Magazine July 6, 2009, Issue

Heart of Darkness

Baron Roman Nikolai Maximilian von Ungern-Sternberg (Wikimedia)
The Bloody White Baron: The Extraordinary Story of the Russian Nobleman Who Became the Last Khan of Mongolia, by James Palmer (Basic, 288 pp., $26.95)

To find even a quick allusion to the White Russian civil-war commander Baron Roman Nikolai Maximilian von Ungern-Sternberg (1886–1921) is to be pulled into a past too strange to be believable and too terrible not to be. Three years ago, I was working on an article on Mongolia for National Review. When the text I’d submitted for editing was returned, a reference to the country’s “brief, brutal, and bizarre rule [by] a crazed Baltic baron” was questioned: “Are you certain about this?” As James Palmer’s absorbing, wonderfully written new biography of this gargoyle khan, exterminationist anti-Semite, paranoid mystic, and (some …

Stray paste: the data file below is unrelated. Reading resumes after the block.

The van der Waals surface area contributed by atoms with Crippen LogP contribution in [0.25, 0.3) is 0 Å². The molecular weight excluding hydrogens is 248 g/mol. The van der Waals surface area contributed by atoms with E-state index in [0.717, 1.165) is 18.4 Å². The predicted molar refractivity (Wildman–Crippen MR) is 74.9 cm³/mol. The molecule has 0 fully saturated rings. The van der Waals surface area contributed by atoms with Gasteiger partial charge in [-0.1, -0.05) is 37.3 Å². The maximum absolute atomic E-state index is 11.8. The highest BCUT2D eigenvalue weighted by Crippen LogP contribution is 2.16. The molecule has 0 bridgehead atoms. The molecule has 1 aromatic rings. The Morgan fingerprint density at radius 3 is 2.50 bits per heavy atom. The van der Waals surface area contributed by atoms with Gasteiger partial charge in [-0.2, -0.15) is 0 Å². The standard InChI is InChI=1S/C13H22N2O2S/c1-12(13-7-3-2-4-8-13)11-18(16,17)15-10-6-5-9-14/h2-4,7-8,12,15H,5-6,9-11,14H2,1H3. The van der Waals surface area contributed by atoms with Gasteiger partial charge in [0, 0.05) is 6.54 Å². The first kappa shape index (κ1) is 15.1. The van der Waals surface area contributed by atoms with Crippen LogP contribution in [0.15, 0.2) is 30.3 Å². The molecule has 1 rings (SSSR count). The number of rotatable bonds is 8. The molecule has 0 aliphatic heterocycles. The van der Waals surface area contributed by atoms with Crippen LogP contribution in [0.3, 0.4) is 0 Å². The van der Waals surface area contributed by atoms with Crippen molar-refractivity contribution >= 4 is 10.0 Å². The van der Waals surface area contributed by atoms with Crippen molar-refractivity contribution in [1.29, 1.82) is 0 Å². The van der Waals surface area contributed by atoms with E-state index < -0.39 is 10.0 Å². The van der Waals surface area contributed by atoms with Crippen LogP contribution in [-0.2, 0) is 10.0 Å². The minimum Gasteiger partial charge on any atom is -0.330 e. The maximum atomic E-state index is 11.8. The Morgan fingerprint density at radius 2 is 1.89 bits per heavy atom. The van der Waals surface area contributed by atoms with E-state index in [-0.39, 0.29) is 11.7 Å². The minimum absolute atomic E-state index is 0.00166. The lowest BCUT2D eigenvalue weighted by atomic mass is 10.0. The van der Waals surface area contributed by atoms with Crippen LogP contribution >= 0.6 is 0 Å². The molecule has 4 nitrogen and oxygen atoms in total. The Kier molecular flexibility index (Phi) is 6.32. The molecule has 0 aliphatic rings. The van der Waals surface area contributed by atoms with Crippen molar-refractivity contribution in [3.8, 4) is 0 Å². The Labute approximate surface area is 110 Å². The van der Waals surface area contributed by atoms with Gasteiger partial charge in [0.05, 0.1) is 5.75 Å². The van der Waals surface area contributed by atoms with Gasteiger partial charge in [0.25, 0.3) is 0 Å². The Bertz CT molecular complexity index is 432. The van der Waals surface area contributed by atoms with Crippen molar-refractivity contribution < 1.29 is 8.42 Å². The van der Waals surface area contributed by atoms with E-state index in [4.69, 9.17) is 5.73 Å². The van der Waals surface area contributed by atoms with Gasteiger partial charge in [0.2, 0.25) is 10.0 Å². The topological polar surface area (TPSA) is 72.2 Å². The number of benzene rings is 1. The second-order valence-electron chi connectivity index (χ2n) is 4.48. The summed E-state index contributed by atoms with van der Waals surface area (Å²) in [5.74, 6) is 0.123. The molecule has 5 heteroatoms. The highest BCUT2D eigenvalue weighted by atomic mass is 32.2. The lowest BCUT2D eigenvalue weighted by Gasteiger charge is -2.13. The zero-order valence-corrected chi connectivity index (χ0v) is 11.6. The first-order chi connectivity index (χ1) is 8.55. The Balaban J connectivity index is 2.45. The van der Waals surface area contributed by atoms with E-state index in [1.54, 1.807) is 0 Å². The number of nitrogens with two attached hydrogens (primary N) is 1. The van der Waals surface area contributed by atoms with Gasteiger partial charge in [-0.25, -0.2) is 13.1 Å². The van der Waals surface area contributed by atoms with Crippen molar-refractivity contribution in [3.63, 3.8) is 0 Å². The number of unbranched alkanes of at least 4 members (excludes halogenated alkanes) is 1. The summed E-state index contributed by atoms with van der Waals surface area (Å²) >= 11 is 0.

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A reader reacts to Mitch Daniels’s comment on government intervention in the energy market.
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It took only a few hours for the “Wise Latina” cover of our last issue to be roundly denounced as offensive by lefty bloggers.

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